‘We can stop this’: Tallassee residents speak out against proposed prison site

‘We can stop this’: Tallassee residents speak out against proposed prison site

MONTGOMERY, Ala. (WSFA) - On Sunday afternoon, a large group of Tallassee residents came together to speak out against building a brand new mega-prison in the city.

“We can stop this,” said Tallassee Resident Leslie Ogburn, who lives adjacent to the proposed prison site. “We need to stick together. We don’t want a prison here, and we’re not going to sit down and be quiet about it.”

On Oct. 2, Governor Kay Ivey announced the proposed site for a new state prison in Elmore County. The location is located off Alabama Highway 229 and Rifle Range Road, just outside of Tallassee’s city limits. The site is one of three prisons planned for the state. Two other prisons are set to be built in Escambia and Bibb counties. ADOC expects construction on all three new prisons to start early next year.

Since the site’s announcement in Elmore County, there have been many pushbacks from surrounding residents.

“We don’t want a prison over here,” said one resident. “We need to get that across to the people who are in leadership roles."

“We cannot continue to allow the government to dictate us and tell us what’s good for us,” said one attendee.

“This has not been signed off on. It has not been finalized. Make your voices known and let them know that we as Alabamians are coming together to fight this,” chanted another.

Over 100 people came out in support of no prison in Tallassee.
Over 100 people came out in support of no prison in Tallassee. (Source: WSFA)

Elmore County Commission Chairmen Troy Stubbs said the community had no idea where the prison location would be until the announcement was made.

“This is one of those things that truly has an impact on a community, and I think that some of the people here are rightfully frustrated that they didn’t have an opportunity to voice their opinions before the decision,” Stubbs said.

In regards to infrastructure, Stubbs said the commission was “not even brought into the discussion.”

“This decision and the steps leading up to it did not incorporate our participation with regards to infrastructure, roads, food plans, right-of-way, etc.,” Stubbs said. “None of that was discussed until after the announcement was made.”

One big question amongst residents and the county commission is why the state is choosing to build the prison on privately owned land on the east side of the county when the state already owns the land on the west side of the county, where three men’s prisons and one women’s prison currently exist.

Stubbs said the commission sent two letters to Gov. Ivey in September and met with her in person in an attempt to locate the prison on the west side of the county without any luck.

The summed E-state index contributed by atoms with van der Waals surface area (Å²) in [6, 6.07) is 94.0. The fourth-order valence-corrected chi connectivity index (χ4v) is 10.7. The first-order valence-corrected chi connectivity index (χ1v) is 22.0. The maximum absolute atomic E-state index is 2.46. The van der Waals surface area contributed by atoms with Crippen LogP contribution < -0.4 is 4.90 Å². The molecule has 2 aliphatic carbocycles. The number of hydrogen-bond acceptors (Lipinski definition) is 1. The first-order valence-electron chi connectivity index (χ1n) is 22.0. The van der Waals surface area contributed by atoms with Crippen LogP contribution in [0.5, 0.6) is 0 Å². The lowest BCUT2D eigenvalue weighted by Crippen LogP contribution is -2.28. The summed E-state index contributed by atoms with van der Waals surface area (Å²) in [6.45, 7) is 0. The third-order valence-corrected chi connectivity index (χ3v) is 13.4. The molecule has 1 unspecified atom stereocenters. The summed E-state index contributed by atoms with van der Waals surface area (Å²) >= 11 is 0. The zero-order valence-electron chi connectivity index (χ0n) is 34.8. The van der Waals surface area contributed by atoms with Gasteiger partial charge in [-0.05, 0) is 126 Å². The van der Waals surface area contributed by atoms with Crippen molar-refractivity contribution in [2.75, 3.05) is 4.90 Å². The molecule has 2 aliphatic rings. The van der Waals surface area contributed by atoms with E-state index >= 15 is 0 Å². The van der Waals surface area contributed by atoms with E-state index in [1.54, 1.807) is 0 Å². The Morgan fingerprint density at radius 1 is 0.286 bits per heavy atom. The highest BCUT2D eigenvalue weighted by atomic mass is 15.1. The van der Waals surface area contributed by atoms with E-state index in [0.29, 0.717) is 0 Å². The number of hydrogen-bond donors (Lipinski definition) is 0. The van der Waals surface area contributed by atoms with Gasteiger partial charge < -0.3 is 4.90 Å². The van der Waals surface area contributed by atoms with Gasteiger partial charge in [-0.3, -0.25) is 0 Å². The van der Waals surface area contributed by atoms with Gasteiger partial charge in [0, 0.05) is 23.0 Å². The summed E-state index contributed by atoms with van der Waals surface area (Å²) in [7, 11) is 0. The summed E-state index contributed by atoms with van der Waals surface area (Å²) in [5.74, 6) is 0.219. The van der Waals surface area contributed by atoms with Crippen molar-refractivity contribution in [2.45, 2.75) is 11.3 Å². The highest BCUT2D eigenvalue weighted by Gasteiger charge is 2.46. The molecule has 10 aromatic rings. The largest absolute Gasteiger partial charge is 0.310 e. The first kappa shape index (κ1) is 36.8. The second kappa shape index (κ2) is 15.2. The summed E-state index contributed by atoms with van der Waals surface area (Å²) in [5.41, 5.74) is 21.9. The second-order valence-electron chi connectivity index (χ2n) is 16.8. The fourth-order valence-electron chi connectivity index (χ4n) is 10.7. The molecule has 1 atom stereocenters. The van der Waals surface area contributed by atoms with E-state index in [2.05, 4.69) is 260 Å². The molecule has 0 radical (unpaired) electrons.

Letter sent to Gov. Ivey from the Elmore County Commission asking for the prison to be built on the west side of the county.
Letter sent to Gov. Ivey from the Elmore County Commission asking for the prison to be built on the west side of the county. (Source: Elmore County Commission)

“The state has made a different decision, and it has been announced by the Governor’s office and the department of corrections that this would be the location,” Stubbs said. “So while we are grateful that jobs will be retained in Elmore County, and that is a positive, we still feel that state-owned land is the rightful place for a state-operated prison.”

Meanwhile, some residents support the proposed site, including Tallassee Mayor John Hammock, who said the prison would give an economic boost to the county’s east side.

“I think it’ll be a great economic impact for the city of Tallassee,” Hammock said. “We’re going to have the utility sales even though it’s right outside our city limits, and we will be selling them water, sewer, and gas.”

The nearly $600-million-dollar facility would bring in a large chunk of property taxes, Hammock said. And the increase in employees and visitors would boost sales tax numbers.

“I think this is huge for the River Region,” Hammock said.

In regards to safety concerns, Hammock said, “95 percent of the people that go into prison come back out. There is a lot of people walking the streets that have already been to prison and are out again. The main thing is that we stop the revolving door. We want to get these people help.”

“I think the good outweighs the bad, and I think after a few years of operation, you won’t even think anything about it. Just like they do over on the other side of the county,” Hammock went on to say.

Until shovels are in the ground and construction on the site in Tallassee begins, the community said they plan to continue to fight.

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